[ACCEPTED]-Vim: apply settings on files in directory-vim

Accepted answer
Score: 96

You can put something like this in $VIM/vimrc

autocmd BufNewFile,BufRead /path/to/files/* set nowrap tabstop=4 shiftwidth=4


Score: 51

I'd strongly suggest not using set exrc

Even with 5 set secure, under *nix, vim will still run autocommands, shell, et 4 al, if you own the file. So if you happend 3 to edit a file in that tarball I sent you 2 with a .vimrc containing:

autocmd BufEnter * :silent! !echo rm -rf ~/

you'll probably be less 1 amused than I will.

Score: 43

I'm an advocate of the plugin way. For several reasons:

  • Modelines are particularly limited: we can't set variables (that tunes other (ft)plugins, like "should the braces of the for-snippet be on a newline ?"), or call function from them (I don't limit myself to coding standards, I also set the makefile to use depending on the current directory)
  • DRY: with modelines, a setting needs to be repeated in every file, if there are too many things to set or tunings to change, it will quickly become difficult to maintain, moreover, it will require the use of a template-expander plugin (which you should consider if you have several vimmers in your project).
  • Not every one uses vim to develop. I don't want to be bothered by other people editor settings, why should I parasite theirs?
  • It's easier to ask vimmers to install a same plugin, instead of asking them to copy-paste, and maintain, the same lines in their .vimrc
  • The settings can be saved with the other project files (cvs/svn/git/whatever)
  • It's really easy to have a configuration file per project -- with the plugin, I have a global configuration file for the coding standards of the overall project, and specific configuration files for each sub-project (which makefile to use, which executable to call, ...)

BTW, sth's solution can 6 be used to source a single configuration 5 file. This is very similar to the plugin 4 approach except the .vimrc has to be parasited 3 with non global options, and it does not 2 support easily multiple/shared configuration 1 files.

Score: 33

This question is old, but it seems like 14 a pretty natural and persistent concern.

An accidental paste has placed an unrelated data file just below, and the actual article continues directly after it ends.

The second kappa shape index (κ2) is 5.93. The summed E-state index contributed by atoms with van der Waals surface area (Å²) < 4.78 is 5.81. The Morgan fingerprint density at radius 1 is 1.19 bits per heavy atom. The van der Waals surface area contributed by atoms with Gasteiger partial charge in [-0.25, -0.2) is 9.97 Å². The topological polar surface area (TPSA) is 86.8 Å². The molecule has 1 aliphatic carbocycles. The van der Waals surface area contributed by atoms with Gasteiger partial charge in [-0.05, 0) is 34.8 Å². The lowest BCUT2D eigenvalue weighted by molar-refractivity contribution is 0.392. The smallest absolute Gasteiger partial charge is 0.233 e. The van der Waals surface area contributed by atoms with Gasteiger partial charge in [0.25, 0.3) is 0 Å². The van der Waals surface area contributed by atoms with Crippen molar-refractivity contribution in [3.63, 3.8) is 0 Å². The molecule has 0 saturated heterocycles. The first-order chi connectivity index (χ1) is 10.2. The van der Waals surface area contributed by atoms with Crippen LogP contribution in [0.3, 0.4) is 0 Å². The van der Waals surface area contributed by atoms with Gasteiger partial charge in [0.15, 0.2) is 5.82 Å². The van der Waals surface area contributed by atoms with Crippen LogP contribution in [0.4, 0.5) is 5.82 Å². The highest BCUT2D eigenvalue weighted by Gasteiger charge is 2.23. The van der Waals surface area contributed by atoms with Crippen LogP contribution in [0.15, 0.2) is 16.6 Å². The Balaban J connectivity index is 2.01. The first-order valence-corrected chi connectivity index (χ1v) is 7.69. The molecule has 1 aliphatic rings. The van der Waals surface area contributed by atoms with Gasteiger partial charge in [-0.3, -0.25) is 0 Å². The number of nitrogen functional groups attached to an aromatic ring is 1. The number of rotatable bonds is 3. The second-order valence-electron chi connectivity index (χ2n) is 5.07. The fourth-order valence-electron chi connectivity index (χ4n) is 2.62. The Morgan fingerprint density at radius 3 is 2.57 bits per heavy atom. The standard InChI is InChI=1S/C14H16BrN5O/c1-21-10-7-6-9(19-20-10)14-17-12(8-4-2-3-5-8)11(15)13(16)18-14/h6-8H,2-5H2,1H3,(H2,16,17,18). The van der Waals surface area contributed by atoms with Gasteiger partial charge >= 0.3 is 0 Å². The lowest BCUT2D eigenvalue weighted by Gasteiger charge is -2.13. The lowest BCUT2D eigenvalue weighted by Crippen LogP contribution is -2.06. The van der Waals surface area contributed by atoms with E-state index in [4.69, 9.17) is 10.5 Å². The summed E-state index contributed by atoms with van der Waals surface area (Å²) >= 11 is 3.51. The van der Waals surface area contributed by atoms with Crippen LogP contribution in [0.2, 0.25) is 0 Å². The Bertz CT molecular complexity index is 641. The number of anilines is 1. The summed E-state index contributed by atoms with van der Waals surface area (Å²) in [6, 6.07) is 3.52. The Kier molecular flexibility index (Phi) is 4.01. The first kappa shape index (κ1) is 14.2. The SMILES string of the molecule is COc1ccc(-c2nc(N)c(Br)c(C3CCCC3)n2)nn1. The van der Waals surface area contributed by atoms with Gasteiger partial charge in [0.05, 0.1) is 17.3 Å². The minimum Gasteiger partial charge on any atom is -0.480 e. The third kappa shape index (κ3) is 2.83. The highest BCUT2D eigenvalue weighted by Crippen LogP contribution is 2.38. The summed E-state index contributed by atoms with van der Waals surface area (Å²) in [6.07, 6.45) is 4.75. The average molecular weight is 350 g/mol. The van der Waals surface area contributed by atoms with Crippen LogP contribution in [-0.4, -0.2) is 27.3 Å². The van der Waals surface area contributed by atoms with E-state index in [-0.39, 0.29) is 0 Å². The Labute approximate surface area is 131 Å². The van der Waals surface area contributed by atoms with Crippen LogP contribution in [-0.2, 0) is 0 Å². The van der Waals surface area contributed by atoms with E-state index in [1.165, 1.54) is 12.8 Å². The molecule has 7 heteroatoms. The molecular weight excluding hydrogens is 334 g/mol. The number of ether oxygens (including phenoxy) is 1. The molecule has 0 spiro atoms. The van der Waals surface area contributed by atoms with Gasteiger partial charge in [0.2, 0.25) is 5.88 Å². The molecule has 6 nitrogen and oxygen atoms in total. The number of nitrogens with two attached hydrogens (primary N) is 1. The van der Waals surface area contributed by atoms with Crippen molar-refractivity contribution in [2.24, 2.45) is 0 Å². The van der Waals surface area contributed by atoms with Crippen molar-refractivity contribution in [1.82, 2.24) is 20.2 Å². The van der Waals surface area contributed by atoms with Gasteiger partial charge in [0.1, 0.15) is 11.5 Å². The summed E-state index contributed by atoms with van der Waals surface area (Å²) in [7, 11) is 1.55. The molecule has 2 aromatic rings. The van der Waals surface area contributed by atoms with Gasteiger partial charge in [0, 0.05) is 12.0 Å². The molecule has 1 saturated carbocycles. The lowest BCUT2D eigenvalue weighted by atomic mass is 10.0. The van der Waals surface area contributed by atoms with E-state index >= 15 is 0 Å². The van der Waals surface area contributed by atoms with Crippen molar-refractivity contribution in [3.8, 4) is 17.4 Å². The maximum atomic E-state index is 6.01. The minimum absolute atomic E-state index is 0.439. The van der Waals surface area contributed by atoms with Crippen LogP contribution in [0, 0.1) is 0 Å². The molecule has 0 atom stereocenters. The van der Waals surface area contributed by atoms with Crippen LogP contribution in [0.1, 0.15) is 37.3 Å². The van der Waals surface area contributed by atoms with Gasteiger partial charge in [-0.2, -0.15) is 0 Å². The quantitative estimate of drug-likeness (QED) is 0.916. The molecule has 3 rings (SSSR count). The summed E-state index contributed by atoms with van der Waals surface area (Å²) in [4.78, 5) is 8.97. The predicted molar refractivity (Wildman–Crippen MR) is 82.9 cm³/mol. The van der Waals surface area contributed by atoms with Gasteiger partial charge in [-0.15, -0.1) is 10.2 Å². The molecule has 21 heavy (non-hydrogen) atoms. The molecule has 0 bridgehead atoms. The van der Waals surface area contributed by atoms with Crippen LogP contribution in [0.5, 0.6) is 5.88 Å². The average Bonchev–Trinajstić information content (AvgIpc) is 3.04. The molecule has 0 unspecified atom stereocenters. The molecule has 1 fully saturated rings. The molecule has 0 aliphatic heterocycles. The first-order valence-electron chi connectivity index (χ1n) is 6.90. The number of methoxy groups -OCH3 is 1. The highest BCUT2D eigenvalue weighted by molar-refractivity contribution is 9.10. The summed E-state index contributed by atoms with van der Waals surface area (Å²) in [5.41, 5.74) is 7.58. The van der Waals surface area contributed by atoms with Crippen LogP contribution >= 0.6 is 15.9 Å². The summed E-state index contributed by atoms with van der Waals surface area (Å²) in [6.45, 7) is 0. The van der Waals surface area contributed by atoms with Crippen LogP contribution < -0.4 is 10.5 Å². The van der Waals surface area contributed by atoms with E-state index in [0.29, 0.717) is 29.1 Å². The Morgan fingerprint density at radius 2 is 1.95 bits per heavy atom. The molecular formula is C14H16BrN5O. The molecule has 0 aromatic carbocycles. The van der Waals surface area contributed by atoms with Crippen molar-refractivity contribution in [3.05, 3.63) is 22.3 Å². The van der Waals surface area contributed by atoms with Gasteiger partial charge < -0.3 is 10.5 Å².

My 13 solution is pretty simple. I place a .vimrc file 12 in the root directory of my projects. The 11 first line of the .vimrc file usually sources 10 ~/.vimrc, and then adds the particular configuration 9 I want. I alias tvim='vim -u .vimrc', and use tvim in my personal 8 project directories. "tvim" for "trusted 7 vim," meaning that if I execute it in a 6 directory with a .vimrc file and something goes 5 wrong, I've got no one to blame but myself, since 4 I explicitly said I trusted it. Also, I 3 keep a group of these stored away so that 2 I can sometimes just softlink the one I 1 want for a particular kind of project.

Score: 22

Placing a .vimrc in the working directory 11 actually is supported, only disabled by 10 default. See :h 'exrc' and :h startup for details, setting 9 'exrc' will enable reading .vimrc from the current directory.

It's 8 also recommended to :set secure when using this. This 7 locks down :autocmd, shell and write commands for 6 .vimrc in the current directory.

Another thing 5 that might be worth looking at is setting 4 up a session (:h session) with a standard view and 3 settings for the project.

All that said, I 2 would probably go with the plugin option 1 detailed by Luc Hermitte myself.

Score: 11

To minimize security risks with ANY "autorun" features 27 for ANYTHING these days, may I advise you 26 to utilize vim's existing features instead 25 of plugins (portability baggage)?


My local 24 folder's vimrc file is named "_gvimrc" (on 23 purpose). This reduces the hope for people 22 like phen from amusing himself at our expense. :-)

In 21 my $VIM/.vimrc file, I inserted:

if filereadable("_gvimrc")
    source _gvimrc

at the end.